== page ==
Wednesday, 20 March 2013

Playing video games as a family

How hard can it be to set aside two sixty-minute sessions for computer gaming with your children in a week?

Very, it proved to be for us.

As part of the PEGI Family Gaming Ambassador initiative we were set this simple enough challenge.

Afford yourself and your child two separate hour-long game playing sessions on an Xbox 360.

There were then several further challenges we could pick from, some from Just Dance 4 and Just Dance Disney, but they would have been far too easy for someone of my obvious ability and dancing prowess.  So, instead, we chose to attempt to complete the first three levels of Rayman Origins.

I’d not heard of the game before getting involved with this project, but was quickly fond of hurtling through its colourful jungle backdrop with a more than able sidekick AKA my son.

It’s a bit like Super Mario, but probably a little faster and with greater onscreen flexibility.  The screen zooms in and out the further your two onscreen characters are apart, allowing for a very good flow of game.  Unlike say Skylanders where the virtual rope between characters can get a smidge frustrating at times.

Since we’ve had a Nintendo Wii my son’s game playing has always been a bit of a social affair.  It’s one thing he’s not really a fan of playing on his own.  Whether that’s because he can’t get as far in the games on his own, or if he just enjoys playing them more with someone at his side.

I think the latter is probably a more accurate motive.

It is great fun playing computer games together.  Our favourite games still come from the Lego stable.  I like the problem solving aspect of their games, and I think Max likes the fact that you can collect more characters the further you get in the games.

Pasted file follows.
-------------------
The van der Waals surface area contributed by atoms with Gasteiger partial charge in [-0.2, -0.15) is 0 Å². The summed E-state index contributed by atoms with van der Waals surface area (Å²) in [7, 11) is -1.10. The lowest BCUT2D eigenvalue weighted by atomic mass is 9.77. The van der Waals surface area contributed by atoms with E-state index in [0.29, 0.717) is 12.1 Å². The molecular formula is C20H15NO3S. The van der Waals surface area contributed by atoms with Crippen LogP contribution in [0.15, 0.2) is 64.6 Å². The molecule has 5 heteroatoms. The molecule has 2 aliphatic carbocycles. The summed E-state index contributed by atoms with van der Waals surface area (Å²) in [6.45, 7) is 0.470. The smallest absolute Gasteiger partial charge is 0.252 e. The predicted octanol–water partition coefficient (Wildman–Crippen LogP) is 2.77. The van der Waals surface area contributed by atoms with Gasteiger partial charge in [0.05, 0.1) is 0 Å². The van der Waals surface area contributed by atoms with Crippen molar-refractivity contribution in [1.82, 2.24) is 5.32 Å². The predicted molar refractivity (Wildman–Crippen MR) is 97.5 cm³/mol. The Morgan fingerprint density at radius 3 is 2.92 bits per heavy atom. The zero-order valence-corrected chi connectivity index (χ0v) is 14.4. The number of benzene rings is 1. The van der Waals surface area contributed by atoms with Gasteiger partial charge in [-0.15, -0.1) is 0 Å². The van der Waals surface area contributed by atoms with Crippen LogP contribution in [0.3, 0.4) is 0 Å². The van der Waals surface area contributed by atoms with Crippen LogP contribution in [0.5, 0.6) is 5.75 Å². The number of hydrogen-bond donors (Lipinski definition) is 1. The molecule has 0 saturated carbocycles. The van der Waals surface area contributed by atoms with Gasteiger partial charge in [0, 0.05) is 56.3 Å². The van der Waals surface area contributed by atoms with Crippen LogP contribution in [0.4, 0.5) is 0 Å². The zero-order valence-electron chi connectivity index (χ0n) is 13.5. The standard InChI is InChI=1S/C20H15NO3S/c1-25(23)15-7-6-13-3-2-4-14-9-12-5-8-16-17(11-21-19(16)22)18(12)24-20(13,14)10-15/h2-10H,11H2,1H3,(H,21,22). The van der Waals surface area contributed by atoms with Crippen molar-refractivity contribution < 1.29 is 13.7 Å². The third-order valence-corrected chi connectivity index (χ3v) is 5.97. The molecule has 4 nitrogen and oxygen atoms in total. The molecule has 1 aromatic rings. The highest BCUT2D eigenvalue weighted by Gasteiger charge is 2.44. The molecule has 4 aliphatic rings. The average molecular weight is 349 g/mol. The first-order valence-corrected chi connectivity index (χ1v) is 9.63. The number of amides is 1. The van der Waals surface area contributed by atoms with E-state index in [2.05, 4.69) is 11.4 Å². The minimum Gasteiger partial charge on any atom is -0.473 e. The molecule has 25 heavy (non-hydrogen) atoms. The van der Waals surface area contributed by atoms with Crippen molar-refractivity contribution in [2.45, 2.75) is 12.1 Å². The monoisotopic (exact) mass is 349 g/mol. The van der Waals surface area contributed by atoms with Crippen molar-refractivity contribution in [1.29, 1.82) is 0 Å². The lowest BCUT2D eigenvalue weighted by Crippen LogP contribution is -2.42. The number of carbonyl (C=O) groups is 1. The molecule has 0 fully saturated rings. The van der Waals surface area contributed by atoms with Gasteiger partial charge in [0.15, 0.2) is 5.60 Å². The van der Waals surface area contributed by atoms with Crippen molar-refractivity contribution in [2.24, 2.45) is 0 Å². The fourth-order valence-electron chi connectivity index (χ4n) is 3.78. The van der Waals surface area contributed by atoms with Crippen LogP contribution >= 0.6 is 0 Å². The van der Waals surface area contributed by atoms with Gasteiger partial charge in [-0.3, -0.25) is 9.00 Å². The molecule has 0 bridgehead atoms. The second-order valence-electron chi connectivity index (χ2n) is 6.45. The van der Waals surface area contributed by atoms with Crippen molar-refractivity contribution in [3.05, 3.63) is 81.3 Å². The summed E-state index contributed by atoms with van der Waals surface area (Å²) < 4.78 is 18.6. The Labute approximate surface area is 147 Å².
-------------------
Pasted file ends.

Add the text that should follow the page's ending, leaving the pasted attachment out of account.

In fact, when he managed to delete the save data we’d got on Lego Batman 2 he was upset for a good while.  But it did mean we got to play the game through again together, probably picking up more credits and characters on our second play.

Sitting and playing with my son is also an opportunity to gauge his development.  If he can work problems out for himself that he couldn’t do before, or if he’s improved his fine motor skills with a more agile use of his controller.

With Rayman Origins in particular it was a good stealth tool to see where my boy was with his reading, as their isn’t video interludes explaining your progress, you have to read the onscreen messages to know what to do.

You also have to collect things and only amassing over certain numbers gives you medals to progress in the game, so I was checking he could work out if we’d done enough before the game told us so.

So basically there’s plenty to be learnt from playing computer games with your kids.